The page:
Built on the Apogee series, BWC’s new watch line has been designed to survive and function in space, which is an unforgiving environment, a vacuum, with no gravity, no oxygen, and extremely low temperatures, and space watches are designed to work seamlessly in these conditions.

“Watches have been to space before. But most of them have been used only inside capsules or other spacecraft, in a pressurised environment. Only a few have been exposed to the outside. Not all watches can withstand external conditions of outer space, where temperatures plummet to -250 degrees Celsius, when facing away from the Sun, and +250 degrees Celsius when facing the Sun. We wanted our Apogee to be fit for outer space, and not just inside a capsule. Accordingly, the company created a specific prototype and performed a lot of testing on Earth, before the final test in space,” says Bangalore Watch Company Co-Founder and Creative Director Nirupesh Joshi. The idea involved taking a few candidate watches from the Apogee series, testing them on the ground so as to mimic conditions in space, and then send a watch into space, to see if it survives through the inhospitable conditions up there.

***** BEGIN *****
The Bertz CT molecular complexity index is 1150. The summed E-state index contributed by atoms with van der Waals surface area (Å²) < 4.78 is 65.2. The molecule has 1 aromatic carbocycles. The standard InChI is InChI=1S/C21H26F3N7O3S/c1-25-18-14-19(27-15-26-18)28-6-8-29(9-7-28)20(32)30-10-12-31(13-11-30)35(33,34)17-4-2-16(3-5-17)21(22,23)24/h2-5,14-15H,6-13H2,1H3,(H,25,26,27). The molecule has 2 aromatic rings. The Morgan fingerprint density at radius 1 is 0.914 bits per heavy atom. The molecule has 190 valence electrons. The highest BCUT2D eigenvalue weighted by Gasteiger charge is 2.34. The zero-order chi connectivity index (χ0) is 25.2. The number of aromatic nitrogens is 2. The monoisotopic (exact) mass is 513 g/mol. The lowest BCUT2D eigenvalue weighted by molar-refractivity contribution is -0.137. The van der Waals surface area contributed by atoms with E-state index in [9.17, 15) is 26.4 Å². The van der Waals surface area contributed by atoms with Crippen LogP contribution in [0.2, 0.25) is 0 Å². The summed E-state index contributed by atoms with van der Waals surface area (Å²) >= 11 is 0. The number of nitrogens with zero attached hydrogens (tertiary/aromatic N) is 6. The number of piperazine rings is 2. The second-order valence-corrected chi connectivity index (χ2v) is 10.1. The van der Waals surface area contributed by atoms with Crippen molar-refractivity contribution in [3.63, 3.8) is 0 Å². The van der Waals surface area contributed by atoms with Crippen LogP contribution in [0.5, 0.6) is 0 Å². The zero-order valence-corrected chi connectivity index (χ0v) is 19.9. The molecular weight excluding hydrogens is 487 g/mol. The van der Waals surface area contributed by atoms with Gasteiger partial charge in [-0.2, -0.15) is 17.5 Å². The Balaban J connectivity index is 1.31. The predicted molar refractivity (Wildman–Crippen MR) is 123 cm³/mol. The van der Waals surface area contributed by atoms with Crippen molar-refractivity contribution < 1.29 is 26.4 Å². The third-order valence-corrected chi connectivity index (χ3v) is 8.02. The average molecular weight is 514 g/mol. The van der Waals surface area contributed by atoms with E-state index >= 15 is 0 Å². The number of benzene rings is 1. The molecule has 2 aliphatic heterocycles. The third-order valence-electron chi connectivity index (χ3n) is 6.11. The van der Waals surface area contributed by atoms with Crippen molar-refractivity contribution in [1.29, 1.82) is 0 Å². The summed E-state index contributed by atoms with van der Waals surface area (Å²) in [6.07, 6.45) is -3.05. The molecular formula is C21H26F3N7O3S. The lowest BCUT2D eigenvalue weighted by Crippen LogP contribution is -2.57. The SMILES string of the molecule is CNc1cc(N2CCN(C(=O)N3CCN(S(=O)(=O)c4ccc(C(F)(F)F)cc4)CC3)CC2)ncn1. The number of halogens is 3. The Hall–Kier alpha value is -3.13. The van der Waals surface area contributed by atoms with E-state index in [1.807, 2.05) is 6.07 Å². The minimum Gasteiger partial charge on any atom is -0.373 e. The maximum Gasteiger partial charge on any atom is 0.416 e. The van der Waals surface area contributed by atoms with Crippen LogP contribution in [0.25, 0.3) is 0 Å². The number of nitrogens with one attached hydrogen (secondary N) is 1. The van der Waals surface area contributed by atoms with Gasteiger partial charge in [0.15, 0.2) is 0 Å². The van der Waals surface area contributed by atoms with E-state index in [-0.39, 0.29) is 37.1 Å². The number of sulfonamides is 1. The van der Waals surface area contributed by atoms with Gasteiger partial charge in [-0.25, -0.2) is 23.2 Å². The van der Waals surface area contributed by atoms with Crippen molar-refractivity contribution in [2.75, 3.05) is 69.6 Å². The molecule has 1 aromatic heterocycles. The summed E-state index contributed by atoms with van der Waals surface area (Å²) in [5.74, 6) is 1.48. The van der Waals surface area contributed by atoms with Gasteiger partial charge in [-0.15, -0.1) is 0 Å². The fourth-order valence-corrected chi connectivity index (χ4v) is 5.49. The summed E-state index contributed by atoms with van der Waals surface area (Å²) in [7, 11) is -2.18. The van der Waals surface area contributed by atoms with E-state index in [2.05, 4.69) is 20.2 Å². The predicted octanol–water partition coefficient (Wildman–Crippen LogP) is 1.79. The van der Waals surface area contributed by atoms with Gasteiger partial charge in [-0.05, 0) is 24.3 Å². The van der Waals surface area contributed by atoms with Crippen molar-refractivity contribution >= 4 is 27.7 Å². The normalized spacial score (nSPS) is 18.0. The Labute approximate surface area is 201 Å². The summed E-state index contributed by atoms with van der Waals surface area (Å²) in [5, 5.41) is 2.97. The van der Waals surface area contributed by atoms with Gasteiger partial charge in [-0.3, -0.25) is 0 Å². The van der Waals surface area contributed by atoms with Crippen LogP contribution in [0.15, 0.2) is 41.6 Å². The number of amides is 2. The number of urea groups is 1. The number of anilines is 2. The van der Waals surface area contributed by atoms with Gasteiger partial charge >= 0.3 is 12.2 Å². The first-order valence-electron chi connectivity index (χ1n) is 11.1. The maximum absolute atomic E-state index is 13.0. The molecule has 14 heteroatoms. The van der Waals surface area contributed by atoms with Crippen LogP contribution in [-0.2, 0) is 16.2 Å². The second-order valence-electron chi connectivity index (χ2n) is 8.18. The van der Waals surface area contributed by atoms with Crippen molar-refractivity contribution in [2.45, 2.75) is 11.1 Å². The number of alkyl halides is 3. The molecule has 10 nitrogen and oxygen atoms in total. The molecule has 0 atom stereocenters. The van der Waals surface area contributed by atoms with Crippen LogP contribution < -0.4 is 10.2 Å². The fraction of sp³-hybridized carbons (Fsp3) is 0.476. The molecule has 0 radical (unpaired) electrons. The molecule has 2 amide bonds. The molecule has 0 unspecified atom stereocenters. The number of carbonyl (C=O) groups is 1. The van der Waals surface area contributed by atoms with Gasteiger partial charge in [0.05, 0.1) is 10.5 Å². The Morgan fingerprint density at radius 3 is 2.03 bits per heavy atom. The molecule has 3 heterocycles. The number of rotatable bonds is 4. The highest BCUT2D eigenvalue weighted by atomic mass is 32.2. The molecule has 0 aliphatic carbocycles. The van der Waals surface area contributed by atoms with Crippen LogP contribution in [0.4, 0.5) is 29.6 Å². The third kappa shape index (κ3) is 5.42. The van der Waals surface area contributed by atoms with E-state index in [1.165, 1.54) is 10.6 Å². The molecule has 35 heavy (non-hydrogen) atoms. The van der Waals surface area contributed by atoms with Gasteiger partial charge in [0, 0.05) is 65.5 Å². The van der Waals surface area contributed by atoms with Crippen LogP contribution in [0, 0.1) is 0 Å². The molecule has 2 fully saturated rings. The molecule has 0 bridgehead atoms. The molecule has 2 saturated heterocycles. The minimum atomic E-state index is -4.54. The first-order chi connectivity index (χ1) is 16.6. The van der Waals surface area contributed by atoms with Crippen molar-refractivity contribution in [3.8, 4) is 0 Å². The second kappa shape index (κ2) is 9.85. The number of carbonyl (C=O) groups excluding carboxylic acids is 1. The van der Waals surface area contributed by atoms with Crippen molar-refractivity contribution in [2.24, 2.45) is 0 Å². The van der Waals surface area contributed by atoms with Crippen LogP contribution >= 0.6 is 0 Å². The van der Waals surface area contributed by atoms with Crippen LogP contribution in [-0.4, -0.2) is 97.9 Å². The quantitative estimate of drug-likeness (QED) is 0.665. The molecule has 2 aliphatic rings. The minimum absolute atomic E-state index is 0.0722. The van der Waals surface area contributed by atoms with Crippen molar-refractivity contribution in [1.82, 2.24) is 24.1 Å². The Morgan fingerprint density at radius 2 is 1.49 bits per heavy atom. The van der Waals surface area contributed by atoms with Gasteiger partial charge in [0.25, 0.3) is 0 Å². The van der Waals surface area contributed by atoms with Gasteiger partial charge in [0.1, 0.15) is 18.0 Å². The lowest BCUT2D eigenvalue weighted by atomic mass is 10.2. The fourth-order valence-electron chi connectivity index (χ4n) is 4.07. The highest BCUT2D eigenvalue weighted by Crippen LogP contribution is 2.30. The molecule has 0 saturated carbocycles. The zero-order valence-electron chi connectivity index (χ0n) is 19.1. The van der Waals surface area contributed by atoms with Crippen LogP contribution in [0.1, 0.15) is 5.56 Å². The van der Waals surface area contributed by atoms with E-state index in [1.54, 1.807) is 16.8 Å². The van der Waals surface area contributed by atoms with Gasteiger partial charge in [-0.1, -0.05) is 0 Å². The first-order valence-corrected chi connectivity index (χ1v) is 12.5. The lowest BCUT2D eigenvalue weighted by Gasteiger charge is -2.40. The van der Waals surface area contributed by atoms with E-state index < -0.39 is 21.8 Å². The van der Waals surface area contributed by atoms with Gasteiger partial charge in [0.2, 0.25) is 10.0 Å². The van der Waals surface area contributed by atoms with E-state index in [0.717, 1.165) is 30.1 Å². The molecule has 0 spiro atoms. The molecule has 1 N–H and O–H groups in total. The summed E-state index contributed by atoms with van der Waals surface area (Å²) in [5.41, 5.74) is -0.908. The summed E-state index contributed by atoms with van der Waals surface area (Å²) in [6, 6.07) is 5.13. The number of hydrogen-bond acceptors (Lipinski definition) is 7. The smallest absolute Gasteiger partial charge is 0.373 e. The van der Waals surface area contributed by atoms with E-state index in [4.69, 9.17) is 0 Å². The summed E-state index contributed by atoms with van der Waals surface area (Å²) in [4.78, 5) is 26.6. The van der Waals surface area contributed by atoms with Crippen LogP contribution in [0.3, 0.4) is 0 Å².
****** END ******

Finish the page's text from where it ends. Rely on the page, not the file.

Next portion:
The blue dials 
of the watch
The blue dials of the watch

Sturdy for space

The Karman Line is a boundary 100 km above mean sea level that borders Earth’s atmosphere, and the beginning of space is 100 km above the Earth – it’s where space begins. “We called our space idea the Karman Line Project, because we wanted to send the Apogee watch into the stratosphere,” Joshi says. The company began by arriving at an ideal design and construction for a watch that could be put to the test of spaceflight, and its safe return to Earth.